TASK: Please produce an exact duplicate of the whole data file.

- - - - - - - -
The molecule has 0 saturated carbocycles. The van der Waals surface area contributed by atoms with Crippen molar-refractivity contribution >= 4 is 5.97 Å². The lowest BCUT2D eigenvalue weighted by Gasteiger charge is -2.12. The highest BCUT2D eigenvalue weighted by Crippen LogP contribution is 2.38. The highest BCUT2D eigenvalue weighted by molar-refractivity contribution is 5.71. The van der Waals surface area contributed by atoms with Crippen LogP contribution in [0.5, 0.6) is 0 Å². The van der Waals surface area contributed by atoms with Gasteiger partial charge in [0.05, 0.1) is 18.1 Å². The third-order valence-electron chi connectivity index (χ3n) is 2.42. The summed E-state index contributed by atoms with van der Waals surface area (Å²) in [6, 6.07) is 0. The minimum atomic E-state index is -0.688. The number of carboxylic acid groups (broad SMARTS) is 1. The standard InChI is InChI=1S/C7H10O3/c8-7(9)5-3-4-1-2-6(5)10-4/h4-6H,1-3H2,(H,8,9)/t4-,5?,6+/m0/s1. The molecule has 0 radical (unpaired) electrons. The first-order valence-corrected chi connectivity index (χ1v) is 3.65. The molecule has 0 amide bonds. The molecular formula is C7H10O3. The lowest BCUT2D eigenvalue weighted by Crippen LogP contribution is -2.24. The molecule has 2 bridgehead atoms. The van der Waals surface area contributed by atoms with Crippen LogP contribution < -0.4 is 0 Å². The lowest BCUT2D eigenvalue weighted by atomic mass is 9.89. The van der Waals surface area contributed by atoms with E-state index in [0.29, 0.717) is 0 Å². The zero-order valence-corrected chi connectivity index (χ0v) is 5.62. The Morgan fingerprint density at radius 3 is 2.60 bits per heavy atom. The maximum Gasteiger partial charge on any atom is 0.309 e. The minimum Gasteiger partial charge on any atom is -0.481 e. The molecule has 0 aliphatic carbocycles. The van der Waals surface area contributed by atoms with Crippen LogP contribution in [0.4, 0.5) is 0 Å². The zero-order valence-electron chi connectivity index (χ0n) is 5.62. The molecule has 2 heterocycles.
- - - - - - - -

The molecule has 0 saturated carbocycles. The van der Waals surface area contributed by atoms with Crippen molar-refractivity contribution >= 4 is 5.97 Å². The lowest BCUT2D eigenvalue weighted by Gasteiger charge is -2.12. The highest BCUT2D eigenvalue weighted by Crippen LogP contribution is 2.38. The highest BCUT2D eigenvalue weighted by molar-refractivity contribution is 5.71. The van der Waals surface area contributed by atoms with Crippen LogP contribution in [0.5, 0.6) is 0 Å². The van der Waals surface area contributed by atoms with Gasteiger partial charge in [0.05, 0.1) is 18.1 Å². The third-order valence-electron chi connectivity index (χ3n) is 2.42. The summed E-state index contributed by atoms with van der Waals surface area (Å²) in [6, 6.07) is 0. The minimum atomic E-state index is -0.688. The number of carboxylic acid groups (broad SMARTS) is 1. The standard InChI is InChI=1S/C7H10O3/c8-7(9)5-3-4-1-2-6(5)10-4/h4-6H,1-3H2,(H,8,9)/t4-,5?,6+/m0/s1. The molecule has 0 radical (unpaired) electrons. The first-order valence-corrected chi connectivity index (χ1v) is 3.65. The molecule has 0 amide bonds. The molecular formula is C7H10O3. The lowest BCUT2D eigenvalue weighted by Crippen LogP contribution is -2.24. The molecule has 2 bridgehead atoms. The van der Waals surface area contributed by atoms with Crippen LogP contribution < -0.4 is 0 Å². The lowest BCUT2D eigenvalue weighted by atomic mass is 9.89. The van der Waals surface area contributed by atoms with E-state index in [0.29, 0.717) is 0 Å². The zero-order valence-corrected chi connectivity index (χ0v) is 5.62. The Morgan fingerprint density at radius 3 is 2.60 bits per heavy atom. The maximum Gasteiger partial charge on any atom is 0.309 e. The minimum Gasteiger partial charge on any atom is -0.481 e. The molecule has 0 aliphatic carbocycles. The van der Waals surface area contributed by atoms with Crippen LogP contribution in [0.4, 0.5) is 0 Å². The zero-order valence-electron chi connectivity index (χ0n) is 5.62. The molecule has 2 heterocycles.